Some of Preckwinkle’s record could make that pitch easier. She’s pushed to lock fewer people up in Cook County Jail and embraced the Affordable Care Act, which helped the county-run health system expand medical care for the poor.
She publicly called for Cook County’s top elected attorney, Anita Alvarez, to resign for not bringing charges faster against white Chicago Police Officer Jason Van Dyke. He shot to death black teenager Laquan McDonald in 2014. Then Preckwinkle helped her chief of staff, Kim Foxx, get Alvarez’s job.
But here’s where critics say Preckwinkle veered from her progressive chops.
She didn’t back popular reformer Jesus “Chuy” Garcia, her county board floor leader, when he challenged Mayor Rahm Emanuel in 2015.
And she’s stuck by Joe Berrios, the Cook County Assessor who’s padded his payroll with relatives.
“He and I disagree on some … matters, like hiring your relatives and so on,” Preckwinkle said in a previous interview with Andy Shaw, who used to lead the Better Government Association, a nonprofit Chicago watchdog.
“The main point for me as president is his office is run well,” Preckwinkle continued. “And frankly as chairman of the party, I’ve been very grateful to him because he’s opened the party to women and African-Americans and Latinos in a way that none of his predecessors has.”
Preckwinkle succeeded Berrios as head of the party in April. He’s losing his assessor job, too. He was defeated in the March primary, which critics note is another sign the county Democratic Party isn’t the machine it used to be.
Preckwinkle also took heat over a tax on sugary beverages she pushed through in 2016. Shoppers were so enraged, the county board later repealed the tax.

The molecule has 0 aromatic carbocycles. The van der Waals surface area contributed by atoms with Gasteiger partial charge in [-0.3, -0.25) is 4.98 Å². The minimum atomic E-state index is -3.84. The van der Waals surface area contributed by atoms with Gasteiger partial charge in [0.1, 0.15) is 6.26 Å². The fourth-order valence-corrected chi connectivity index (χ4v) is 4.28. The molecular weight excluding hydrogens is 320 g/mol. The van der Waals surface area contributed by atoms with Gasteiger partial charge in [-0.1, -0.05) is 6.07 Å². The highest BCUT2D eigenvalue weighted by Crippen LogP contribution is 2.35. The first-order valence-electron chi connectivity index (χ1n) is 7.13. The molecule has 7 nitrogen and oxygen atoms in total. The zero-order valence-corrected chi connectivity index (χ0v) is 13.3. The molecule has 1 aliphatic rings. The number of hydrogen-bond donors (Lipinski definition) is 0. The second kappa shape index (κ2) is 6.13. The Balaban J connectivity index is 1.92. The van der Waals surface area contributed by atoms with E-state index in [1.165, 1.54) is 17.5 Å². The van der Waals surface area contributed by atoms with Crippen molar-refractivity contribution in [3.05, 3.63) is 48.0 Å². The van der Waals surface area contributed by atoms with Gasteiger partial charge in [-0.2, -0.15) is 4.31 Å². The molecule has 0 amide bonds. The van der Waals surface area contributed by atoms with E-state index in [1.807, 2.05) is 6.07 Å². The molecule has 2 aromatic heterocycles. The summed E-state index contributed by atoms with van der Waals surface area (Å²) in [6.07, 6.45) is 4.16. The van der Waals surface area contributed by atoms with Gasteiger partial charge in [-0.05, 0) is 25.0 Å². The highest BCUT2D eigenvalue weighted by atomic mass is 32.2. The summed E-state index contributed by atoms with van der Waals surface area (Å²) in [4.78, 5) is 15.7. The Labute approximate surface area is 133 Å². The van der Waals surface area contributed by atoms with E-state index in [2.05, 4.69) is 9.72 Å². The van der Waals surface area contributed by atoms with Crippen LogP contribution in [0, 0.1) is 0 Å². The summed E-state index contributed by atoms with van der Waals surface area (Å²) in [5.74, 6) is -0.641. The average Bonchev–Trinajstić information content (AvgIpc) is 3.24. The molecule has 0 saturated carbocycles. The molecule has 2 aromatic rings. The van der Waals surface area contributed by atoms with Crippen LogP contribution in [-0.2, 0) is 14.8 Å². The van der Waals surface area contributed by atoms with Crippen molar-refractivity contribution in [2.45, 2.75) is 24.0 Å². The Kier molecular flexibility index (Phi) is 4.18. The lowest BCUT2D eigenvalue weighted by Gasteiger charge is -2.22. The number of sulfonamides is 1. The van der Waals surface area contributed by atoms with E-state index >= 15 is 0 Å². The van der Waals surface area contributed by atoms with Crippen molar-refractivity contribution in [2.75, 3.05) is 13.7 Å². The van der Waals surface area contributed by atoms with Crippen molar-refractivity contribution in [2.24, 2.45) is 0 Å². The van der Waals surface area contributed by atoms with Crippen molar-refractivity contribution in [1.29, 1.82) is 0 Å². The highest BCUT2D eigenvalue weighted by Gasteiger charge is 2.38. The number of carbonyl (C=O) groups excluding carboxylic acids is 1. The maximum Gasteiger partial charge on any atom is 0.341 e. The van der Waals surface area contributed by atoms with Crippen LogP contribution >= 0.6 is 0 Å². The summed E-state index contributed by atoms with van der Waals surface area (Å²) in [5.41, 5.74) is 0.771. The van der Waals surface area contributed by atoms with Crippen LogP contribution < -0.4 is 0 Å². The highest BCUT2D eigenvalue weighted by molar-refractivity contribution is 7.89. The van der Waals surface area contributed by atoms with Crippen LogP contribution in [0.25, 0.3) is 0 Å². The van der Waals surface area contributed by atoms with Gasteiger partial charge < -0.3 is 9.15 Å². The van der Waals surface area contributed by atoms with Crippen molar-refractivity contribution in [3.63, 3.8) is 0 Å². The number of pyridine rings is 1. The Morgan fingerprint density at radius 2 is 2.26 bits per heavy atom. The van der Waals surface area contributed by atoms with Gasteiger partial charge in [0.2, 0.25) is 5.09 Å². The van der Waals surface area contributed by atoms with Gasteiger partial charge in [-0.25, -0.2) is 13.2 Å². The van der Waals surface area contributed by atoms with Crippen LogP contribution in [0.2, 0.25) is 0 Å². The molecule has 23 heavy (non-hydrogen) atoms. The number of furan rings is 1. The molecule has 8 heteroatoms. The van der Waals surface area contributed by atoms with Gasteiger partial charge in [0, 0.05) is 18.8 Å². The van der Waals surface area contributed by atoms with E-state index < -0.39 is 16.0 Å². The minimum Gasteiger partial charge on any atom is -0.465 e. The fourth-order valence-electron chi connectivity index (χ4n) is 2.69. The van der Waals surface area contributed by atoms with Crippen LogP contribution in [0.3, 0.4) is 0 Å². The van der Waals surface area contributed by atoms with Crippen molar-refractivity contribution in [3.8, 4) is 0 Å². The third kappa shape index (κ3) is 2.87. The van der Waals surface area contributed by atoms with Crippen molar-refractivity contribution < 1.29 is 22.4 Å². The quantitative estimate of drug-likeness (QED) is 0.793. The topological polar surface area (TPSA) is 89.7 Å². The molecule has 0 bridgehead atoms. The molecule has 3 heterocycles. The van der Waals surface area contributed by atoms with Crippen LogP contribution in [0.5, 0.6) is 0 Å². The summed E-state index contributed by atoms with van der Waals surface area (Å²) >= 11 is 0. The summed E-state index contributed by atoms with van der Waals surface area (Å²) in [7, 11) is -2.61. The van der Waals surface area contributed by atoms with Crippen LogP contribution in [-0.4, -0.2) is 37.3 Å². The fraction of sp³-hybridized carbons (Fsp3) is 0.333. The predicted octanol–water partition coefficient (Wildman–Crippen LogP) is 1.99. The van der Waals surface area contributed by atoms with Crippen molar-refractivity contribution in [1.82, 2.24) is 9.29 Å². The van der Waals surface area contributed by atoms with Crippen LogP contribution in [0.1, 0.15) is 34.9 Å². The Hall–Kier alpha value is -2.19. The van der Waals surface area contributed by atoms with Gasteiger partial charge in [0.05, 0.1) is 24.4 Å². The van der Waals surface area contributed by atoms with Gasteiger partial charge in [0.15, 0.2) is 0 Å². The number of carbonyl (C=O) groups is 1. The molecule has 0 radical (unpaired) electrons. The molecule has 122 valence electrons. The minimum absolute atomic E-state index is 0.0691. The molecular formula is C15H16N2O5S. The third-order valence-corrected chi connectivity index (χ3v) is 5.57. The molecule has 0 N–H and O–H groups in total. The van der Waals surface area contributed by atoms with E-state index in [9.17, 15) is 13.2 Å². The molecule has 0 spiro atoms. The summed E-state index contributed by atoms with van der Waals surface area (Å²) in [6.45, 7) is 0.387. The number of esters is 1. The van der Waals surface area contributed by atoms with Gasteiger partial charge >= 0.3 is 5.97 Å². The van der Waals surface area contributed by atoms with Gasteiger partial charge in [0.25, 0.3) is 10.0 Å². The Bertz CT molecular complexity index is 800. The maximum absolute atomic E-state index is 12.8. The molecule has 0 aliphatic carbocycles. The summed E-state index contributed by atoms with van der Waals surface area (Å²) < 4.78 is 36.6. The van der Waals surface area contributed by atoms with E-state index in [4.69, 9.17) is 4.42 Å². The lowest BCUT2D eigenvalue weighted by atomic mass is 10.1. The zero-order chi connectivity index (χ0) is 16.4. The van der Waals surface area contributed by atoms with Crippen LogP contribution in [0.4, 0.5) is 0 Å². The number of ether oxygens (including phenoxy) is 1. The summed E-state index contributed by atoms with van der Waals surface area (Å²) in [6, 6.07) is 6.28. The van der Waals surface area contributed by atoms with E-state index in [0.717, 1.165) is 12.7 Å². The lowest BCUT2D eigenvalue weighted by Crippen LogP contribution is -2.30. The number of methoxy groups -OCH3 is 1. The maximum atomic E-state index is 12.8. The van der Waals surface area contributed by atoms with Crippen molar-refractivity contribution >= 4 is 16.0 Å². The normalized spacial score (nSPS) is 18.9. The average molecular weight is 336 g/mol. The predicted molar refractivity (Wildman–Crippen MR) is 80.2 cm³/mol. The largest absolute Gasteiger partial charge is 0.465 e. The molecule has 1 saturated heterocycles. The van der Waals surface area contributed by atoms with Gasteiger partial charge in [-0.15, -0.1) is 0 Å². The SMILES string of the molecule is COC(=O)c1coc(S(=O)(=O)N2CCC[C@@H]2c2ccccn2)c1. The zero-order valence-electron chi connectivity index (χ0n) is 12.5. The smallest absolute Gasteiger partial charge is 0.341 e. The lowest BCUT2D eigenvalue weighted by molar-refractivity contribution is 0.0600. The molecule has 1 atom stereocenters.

Still, Constance Mixon, director of the urban studies program at Elmhurst College, said Preckwinkle would be a bridge. She straddles both worlds — progressive and old-school.
“She’s kind of in this unique position,” Mixon said. “She’s somewhat comfortable with these, you know, both sides. With some of these old-school Machine patronage politicians, right? And she’s probably in a position where she can put together a ground game of ward organizations and precincts, but then she can also bridge the divide over being able to raise money.”
Preckwinkle might still have some convincing to do. If she ends up as mayor and head of the county Democrats, she would oversee people who are leaders for both the city and the dominant political party. They include Roderick Sawyer, an alderman who heads the Black Caucus on Chicago’s City Council.
“I guess it would be more uncomfortable if I was on the wrong side of President/Mayor Preckwinkle,” Sawyer said.
In other words, there could be retribution if a council vote doesn’t go her way.
Still, Sawyer stood behind Preckwinkle Thursday as she announced her run for mayor.
She would undoubtedly have more power if she leads both the city and the county Democrats. The question is how she would use it.
The mayoral election is in February.
Kristen Schorsch covers Cook County politics for WBEZ. Follow her @kschorsch.